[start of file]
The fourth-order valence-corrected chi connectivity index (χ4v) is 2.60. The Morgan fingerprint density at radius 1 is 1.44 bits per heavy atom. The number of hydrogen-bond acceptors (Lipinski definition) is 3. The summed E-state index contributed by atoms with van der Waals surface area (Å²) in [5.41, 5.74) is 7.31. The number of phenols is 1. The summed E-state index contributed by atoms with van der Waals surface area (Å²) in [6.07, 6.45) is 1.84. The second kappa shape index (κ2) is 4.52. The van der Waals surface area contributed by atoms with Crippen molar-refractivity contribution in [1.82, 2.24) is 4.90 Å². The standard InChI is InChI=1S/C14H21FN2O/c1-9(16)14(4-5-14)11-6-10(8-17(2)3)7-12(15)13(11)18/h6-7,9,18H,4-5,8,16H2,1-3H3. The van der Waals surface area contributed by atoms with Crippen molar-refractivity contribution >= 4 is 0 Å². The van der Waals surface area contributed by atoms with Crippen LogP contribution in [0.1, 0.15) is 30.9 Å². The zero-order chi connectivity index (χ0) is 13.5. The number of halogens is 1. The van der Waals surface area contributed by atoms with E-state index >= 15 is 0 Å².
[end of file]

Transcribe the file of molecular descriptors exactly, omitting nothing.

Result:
The fourth-order valence-corrected chi connectivity index (χ4v) is 2.60. The Morgan fingerprint density at radius 1 is 1.44 bits per heavy atom. The number of hydrogen-bond acceptors (Lipinski definition) is 3. The summed E-state index contributed by atoms with van der Waals surface area (Å²) in [5.41, 5.74) is 7.31. The number of phenols is 1. The summed E-state index contributed by atoms with van der Waals surface area (Å²) in [6.07, 6.45) is 1.84. The second kappa shape index (κ2) is 4.52. The van der Waals surface area contributed by atoms with Crippen molar-refractivity contribution in [1.82, 2.24) is 4.90 Å². The standard InChI is InChI=1S/C14H21FN2O/c1-9(16)14(4-5-14)11-6-10(8-17(2)3)7-12(15)13(11)18/h6-7,9,18H,4-5,8,16H2,1-3H3. The van der Waals surface area contributed by atoms with Crippen molar-refractivity contribution >= 4 is 0 Å². The van der Waals surface area contributed by atoms with Crippen LogP contribution in [0.1, 0.15) is 30.9 Å². The zero-order chi connectivity index (χ0) is 13.5. The number of halogens is 1. The van der Waals surface area contributed by atoms with E-state index >= 15 is 0 Å².